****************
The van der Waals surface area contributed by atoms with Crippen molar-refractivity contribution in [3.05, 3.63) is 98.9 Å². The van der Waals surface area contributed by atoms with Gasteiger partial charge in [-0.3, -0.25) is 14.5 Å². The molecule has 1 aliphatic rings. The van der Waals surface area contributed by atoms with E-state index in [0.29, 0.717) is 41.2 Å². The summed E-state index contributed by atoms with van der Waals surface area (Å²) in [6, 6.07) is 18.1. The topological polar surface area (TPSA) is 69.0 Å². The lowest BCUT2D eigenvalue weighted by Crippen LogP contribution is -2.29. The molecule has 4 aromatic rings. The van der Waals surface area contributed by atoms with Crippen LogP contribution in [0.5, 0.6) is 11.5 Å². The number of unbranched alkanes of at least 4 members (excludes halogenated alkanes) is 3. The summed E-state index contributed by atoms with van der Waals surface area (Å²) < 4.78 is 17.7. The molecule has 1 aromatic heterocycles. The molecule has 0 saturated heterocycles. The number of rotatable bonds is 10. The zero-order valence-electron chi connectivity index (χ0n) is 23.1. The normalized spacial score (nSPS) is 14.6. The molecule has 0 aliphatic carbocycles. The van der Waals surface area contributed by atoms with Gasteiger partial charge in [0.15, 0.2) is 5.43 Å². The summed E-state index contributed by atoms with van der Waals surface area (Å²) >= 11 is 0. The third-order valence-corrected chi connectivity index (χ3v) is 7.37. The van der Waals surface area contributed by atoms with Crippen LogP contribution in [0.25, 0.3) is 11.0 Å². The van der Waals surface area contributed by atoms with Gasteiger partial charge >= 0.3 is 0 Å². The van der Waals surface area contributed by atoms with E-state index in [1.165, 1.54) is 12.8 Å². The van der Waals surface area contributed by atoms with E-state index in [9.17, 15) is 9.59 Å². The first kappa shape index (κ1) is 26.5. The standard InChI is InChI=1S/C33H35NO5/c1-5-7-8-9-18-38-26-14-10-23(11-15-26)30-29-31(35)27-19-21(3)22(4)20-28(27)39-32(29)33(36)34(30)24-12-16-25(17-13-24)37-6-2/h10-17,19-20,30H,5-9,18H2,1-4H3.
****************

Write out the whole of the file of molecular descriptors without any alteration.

The van der Waals surface area contributed by atoms with Crippen molar-refractivity contribution in [3.05, 3.63) is 98.9 Å². The van der Waals surface area contributed by atoms with Gasteiger partial charge in [-0.3, -0.25) is 14.5 Å². The molecule has 1 aliphatic rings. The van der Waals surface area contributed by atoms with E-state index in [0.29, 0.717) is 41.2 Å². The summed E-state index contributed by atoms with van der Waals surface area (Å²) in [6, 6.07) is 18.1. The topological polar surface area (TPSA) is 69.0 Å². The lowest BCUT2D eigenvalue weighted by Crippen LogP contribution is -2.29. The molecule has 4 aromatic rings. The van der Waals surface area contributed by atoms with Crippen LogP contribution in [0.5, 0.6) is 11.5 Å². The number of unbranched alkanes of at least 4 members (excludes halogenated alkanes) is 3. The summed E-state index contributed by atoms with van der Waals surface area (Å²) < 4.78 is 17.7. The molecule has 1 aromatic heterocycles. The molecule has 0 saturated heterocycles. The number of rotatable bonds is 10. The zero-order valence-electron chi connectivity index (χ0n) is 23.1. The normalized spacial score (nSPS) is 14.6. The molecule has 0 aliphatic carbocycles. The van der Waals surface area contributed by atoms with Gasteiger partial charge in [0.15, 0.2) is 5.43 Å². The summed E-state index contributed by atoms with van der Waals surface area (Å²) >= 11 is 0. The third-order valence-corrected chi connectivity index (χ3v) is 7.37. The van der Waals surface area contributed by atoms with Crippen LogP contribution in [0.25, 0.3) is 11.0 Å². The van der Waals surface area contributed by atoms with Gasteiger partial charge >= 0.3 is 0 Å². The van der Waals surface area contributed by atoms with E-state index in [1.165, 1.54) is 12.8 Å². The van der Waals surface area contributed by atoms with E-state index in [9.17, 15) is 9.59 Å². The first kappa shape index (κ1) is 26.5. The standard InChI is InChI=1S/C33H35NO5/c1-5-7-8-9-18-38-26-14-10-23(11-15-26)30-29-31(35)27-19-21(3)22(4)20-28(27)39-32(29)33(36)34(30)24-12-16-25(17-13-24)37-6-2/h10-17,19-20,30H,5-9,18H2,1-4H3.